proper age for retirement, the environment, corporate social responsibility will
soon affect them. These attitudes find expression in law through the political
process. Thus, organizations must cope with a series of legal regulations that
prescribe fair environment practices, proper competitive activities, product
safety and enviormental protectionism
o Technology: environment contains a variety of technologies that are useful for
achieving organizational goals. Technology refers to ways of doing things, not
simply to some form of machinery. The ability to adopt the proper technology
should enhance an organization’s effectiveness.
Different parts of the organization are often concerned with different environmental
components
Marketing department to be tuned in to costumer demands and a legal department to
be interested in regulations stemming from the social/political component
Events in various competition, an opportunity in one enviormental sector might offset a
constraint in another.
Causing confusion among managers
Enviromental Uncertainty: The resulting uncertainty can be both challenging and
frustrating. Environmental uncertainty exists when an environment is vague, difficult to
diagnose, and unpredictable. We all know that some environments are less certain than
others
uncertainty depends on the environment’s complexity (simple versus complex) and
its rate of change (static versus dynamic)
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Simple environment. A simple environment involves relatively few factors, and these
factors are fairly similar to each other. For example, consider the pottery
manufacturer that obtains its raw materials from two small firms and sells its entire
output to three small pottery outlets.
Complex environment. A complex environment contains a large number of dissimilar
factors that affect the organization.
Static environment. The components of this environment remain fairly stable over
time. The small-town radio station that plays the same music format, relies on the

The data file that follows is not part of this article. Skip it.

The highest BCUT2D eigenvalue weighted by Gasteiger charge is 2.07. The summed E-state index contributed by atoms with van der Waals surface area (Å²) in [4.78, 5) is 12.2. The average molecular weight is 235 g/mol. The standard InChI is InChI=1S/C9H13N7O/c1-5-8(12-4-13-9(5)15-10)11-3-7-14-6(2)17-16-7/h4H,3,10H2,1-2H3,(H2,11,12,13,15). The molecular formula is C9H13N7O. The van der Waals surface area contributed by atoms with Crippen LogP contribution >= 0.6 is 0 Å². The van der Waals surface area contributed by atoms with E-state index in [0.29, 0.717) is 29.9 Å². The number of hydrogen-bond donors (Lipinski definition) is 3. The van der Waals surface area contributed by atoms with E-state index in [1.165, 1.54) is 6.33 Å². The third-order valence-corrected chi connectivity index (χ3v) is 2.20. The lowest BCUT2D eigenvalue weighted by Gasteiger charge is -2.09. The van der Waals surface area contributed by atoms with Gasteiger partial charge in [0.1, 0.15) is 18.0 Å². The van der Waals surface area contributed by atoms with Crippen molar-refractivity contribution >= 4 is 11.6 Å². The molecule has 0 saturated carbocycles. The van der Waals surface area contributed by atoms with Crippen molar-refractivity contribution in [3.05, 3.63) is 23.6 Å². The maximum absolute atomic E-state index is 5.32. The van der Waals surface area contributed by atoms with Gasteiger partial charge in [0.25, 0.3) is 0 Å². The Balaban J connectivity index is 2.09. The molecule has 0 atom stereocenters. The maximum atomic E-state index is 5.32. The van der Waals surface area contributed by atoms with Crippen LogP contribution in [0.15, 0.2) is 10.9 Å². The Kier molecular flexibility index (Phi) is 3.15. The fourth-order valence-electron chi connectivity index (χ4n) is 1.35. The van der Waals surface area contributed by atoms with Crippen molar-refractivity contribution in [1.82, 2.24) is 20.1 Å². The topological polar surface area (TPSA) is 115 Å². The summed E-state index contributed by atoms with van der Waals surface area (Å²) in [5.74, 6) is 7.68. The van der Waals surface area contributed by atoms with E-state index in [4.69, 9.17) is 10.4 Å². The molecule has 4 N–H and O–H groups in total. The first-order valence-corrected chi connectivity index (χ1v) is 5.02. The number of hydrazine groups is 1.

same advertisers, and works under the same CRTC (Canadian Radio-television and
Tele- Communications Commission) regulations year after year has a stable
environment
Dynamic environment. The components of a highly dynamic environment are in a
constant state of change, which is unpredictable and irregular, not cyclical.
A static environment should provoke the least uncertainty; dynamic should provoke
the most
as uncertainty increases, cause-and-effect relationships become less clear. If we are
certain that a key competitor will not match our increased advertising budget, we
may be confident that our escalated ad campaign will increase our market share.
Uncertainty about the competitor’s response reduces confidence in this causal
inference. Second, environmental uncertainty tends to make priorities harder to
agree on, and it often stimulates a fair degree of political jockeying within the
organization
Finally, as environmental uncertainty increases, more information must be processed by the
organization to make adequate decisions. Environmental scanning, boundary spanning,
planning, and formal management information systems will become more prominent
illustrates that organizations will act to cope with or reduce uncertainty, because
uncertainty increases the difficulty of decision making and thus threatens organizational
effectiveness.